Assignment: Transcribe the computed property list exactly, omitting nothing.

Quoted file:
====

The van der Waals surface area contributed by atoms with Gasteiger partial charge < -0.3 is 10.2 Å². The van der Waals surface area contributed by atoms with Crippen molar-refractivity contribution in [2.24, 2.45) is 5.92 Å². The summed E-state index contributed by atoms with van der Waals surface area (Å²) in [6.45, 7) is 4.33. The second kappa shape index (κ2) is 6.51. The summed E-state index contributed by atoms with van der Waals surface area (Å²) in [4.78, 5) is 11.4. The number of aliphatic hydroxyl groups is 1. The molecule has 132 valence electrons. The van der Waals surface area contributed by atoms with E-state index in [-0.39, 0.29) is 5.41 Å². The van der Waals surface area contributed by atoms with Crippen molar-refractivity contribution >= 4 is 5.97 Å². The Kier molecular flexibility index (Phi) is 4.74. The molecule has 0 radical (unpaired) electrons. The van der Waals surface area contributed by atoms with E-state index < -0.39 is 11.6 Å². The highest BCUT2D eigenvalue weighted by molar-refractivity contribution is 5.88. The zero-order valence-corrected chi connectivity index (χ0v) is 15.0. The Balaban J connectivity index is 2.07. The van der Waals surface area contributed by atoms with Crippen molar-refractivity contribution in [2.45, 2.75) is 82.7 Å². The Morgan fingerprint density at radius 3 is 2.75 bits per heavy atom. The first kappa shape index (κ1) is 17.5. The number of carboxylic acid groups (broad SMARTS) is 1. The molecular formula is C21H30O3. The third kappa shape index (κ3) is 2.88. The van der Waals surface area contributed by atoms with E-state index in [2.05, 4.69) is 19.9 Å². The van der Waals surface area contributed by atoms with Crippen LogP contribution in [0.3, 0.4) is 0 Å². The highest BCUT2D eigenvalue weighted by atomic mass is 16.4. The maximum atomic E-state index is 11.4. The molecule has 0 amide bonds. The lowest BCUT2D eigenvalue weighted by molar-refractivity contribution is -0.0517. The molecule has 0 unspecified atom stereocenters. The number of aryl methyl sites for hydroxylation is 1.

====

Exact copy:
The van der Waals surface area contributed by atoms with Gasteiger partial charge < -0.3 is 10.2 Å². The van der Waals surface area contributed by atoms with Crippen molar-refractivity contribution in [2.24, 2.45) is 5.92 Å². The summed E-state index contributed by atoms with van der Waals surface area (Å²) in [6.45, 7) is 4.33. The second kappa shape index (κ2) is 6.51. The summed E-state index contributed by atoms with van der Waals surface area (Å²) in [4.78, 5) is 11.4. The number of aliphatic hydroxyl groups is 1. The molecule has 132 valence electrons. The van der Waals surface area contributed by atoms with E-state index in [-0.39, 0.29) is 5.41 Å². The van der Waals surface area contributed by atoms with Crippen molar-refractivity contribution >= 4 is 5.97 Å². The Kier molecular flexibility index (Phi) is 4.74. The molecule has 0 radical (unpaired) electrons. The van der Waals surface area contributed by atoms with E-state index < -0.39 is 11.6 Å². The highest BCUT2D eigenvalue weighted by molar-refractivity contribution is 5.88. The zero-order valence-corrected chi connectivity index (χ0v) is 15.0. The Balaban J connectivity index is 2.07. The van der Waals surface area contributed by atoms with Crippen molar-refractivity contribution in [2.45, 2.75) is 82.7 Å². The Morgan fingerprint density at radius 3 is 2.75 bits per heavy atom. The first kappa shape index (κ1) is 17.5. The number of carboxylic acid groups (broad SMARTS) is 1. The molecular formula is C21H30O3. The third kappa shape index (κ3) is 2.88. The van der Waals surface area contributed by atoms with E-state index in [2.05, 4.69) is 19.9 Å². The van der Waals surface area contributed by atoms with Crippen LogP contribution in [0.3, 0.4) is 0 Å². The highest BCUT2D eigenvalue weighted by atomic mass is 16.4. The maximum atomic E-state index is 11.4. The molecule has 0 amide bonds. The lowest BCUT2D eigenvalue weighted by molar-refractivity contribution is -0.0517. The molecule has 0 unspecified atom stereocenters. The number of aryl methyl sites for hydroxylation is 1.